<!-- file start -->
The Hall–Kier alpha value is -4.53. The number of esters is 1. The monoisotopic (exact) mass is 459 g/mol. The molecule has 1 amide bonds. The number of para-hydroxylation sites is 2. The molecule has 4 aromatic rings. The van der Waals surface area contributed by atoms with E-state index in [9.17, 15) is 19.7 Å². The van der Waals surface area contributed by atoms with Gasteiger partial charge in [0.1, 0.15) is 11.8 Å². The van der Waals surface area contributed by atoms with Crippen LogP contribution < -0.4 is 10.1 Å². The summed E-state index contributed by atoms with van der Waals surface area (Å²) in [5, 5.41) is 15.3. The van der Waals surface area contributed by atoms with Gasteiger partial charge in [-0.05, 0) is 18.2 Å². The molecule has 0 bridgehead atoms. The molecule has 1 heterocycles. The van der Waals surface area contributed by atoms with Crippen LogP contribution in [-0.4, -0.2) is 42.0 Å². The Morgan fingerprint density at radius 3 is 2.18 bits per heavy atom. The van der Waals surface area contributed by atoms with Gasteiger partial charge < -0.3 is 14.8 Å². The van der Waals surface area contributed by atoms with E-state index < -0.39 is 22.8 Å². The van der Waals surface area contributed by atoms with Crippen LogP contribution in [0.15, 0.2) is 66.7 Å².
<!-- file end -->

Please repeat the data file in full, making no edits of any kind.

The Hall–Kier alpha value is -4.53. The number of esters is 1. The monoisotopic (exact) mass is 459 g/mol. The molecule has 1 amide bonds. The number of para-hydroxylation sites is 2. The molecule has 4 aromatic rings. The van der Waals surface area contributed by atoms with E-state index in [9.17, 15) is 19.7 Å². The van der Waals surface area contributed by atoms with Gasteiger partial charge in [0.1, 0.15) is 11.8 Å². The van der Waals surface area contributed by atoms with Crippen LogP contribution < -0.4 is 10.1 Å². The summed E-state index contributed by atoms with van der Waals surface area (Å²) in [5, 5.41) is 15.3. The van der Waals surface area contributed by atoms with Gasteiger partial charge in [-0.05, 0) is 18.2 Å². The molecule has 0 bridgehead atoms. The molecule has 1 heterocycles. The van der Waals surface area contributed by atoms with Crippen LogP contribution in [-0.4, -0.2) is 42.0 Å². The Morgan fingerprint density at radius 3 is 2.18 bits per heavy atom. The van der Waals surface area contributed by atoms with Gasteiger partial charge < -0.3 is 14.8 Å². The van der Waals surface area contributed by atoms with E-state index < -0.39 is 22.8 Å². The van der Waals surface area contributed by atoms with Crippen LogP contribution in [0.15, 0.2) is 66.7 Å².